Also, think about the meaning of the word “witness.” A witness doesn’t mean you’re a Bible scholar or a preacher or a theologian; it means you’re someone who has seen something, experienced something. First-hand. And when you speak from that experience, you are witnessing. If you have been converted by Christ, guess what? You have a story to share: here’s what Jesus means to me; here’s how Jesus helps me; here’s what I’ve discovered on my journey of Christian faith. Maybe this will help you, too. Why don’t you come to church with me where you can learn more about it?

My point is, if we’ve experienced something as good news, it’s not hard to share that news. Lisa, my wife, and my son Townshend aren’t here this morning. They’re worshiping at a church in Auburn, Alabama—the church that Lisa went to when she was a student there 25 years ago. They went to the Auburn game last night. It was a thrilling game, which Auburn literally won in the last second. Auburn was winning by five points, which meant an LSU touchdown would win the game. LSU had driven down the field to around the Auburn ten-yard-line. The clock stopped at one second—which meant there was likely less than one second left. Once the play clock started, LSU had less than one second to snap the ball and get the play off, which they appeared to do. And then the LSU quarterback threw a touchdown pass. Game over. LSU wins!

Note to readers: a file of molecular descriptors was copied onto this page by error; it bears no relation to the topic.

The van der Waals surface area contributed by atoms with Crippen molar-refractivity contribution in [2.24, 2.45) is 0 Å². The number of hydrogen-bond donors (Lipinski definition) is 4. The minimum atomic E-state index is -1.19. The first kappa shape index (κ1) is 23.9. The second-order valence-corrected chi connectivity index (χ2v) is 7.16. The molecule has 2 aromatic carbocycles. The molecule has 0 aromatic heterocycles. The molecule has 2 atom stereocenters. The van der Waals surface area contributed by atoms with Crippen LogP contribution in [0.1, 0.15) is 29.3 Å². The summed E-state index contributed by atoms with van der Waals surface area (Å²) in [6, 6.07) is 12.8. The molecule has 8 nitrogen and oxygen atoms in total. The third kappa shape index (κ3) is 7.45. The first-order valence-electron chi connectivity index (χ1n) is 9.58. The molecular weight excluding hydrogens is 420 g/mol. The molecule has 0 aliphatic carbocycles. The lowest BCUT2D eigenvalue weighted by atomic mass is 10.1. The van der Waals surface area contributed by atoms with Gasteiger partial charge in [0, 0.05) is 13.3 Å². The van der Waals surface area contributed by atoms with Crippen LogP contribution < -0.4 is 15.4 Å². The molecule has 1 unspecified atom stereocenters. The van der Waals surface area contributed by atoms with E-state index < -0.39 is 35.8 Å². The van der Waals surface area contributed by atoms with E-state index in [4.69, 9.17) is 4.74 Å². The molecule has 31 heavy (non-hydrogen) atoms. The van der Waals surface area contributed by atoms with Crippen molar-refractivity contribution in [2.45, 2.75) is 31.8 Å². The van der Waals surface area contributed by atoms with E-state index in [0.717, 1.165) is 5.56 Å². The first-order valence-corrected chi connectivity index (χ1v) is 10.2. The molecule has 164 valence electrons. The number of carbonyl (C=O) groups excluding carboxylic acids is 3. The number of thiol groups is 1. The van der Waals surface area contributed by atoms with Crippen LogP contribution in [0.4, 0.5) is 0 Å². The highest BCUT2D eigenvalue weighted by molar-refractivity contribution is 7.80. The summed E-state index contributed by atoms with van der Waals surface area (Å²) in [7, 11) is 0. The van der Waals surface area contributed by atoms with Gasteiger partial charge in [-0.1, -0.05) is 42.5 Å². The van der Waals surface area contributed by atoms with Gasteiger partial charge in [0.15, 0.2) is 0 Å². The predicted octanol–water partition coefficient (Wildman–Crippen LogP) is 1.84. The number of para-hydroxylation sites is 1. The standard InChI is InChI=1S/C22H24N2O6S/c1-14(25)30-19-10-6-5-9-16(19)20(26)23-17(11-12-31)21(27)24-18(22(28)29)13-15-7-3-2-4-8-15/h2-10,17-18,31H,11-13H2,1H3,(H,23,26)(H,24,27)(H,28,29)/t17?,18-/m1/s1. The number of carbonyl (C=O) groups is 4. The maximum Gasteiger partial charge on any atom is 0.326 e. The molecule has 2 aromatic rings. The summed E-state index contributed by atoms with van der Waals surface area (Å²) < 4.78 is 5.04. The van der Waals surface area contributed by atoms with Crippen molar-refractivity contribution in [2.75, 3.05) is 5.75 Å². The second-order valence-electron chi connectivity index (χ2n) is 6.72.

Only, on further review, it was clear that LSU didn’t snap the ball before the clock went to zero. So the refs ruled that the play didn’t count and Auburn won. A big upset victory! Great news!

Now, you tell me: What would Lisa and Townshend both be more than happy to talk about if they were here this morning? That’s right: they would be delighted to tell you all about this good news of the game. And one of those two isn’t any kind of expert in football—she doesn’t any special “gift” for analyzing the game or talking about the numbers, the stats, the strategies—but she will be more than happy to talk about it! And why not? She’s experienced some very good news! And we would be happy to listen—even Georgia fans and Georgia Tech fans, who don’t have good news to share this week about their teams—even we would be happy to listen.

My point is, if we’ve experienced Jesus Christ and the gospel as good news, why would anyone mind—especially our friends, neighbors, and coworkers—why would any of them mind if we tell them about this good news. As long as we’re being sincere. Being honest. Speaking from our heart. That’s all a witness for Jesus Christ needs to do!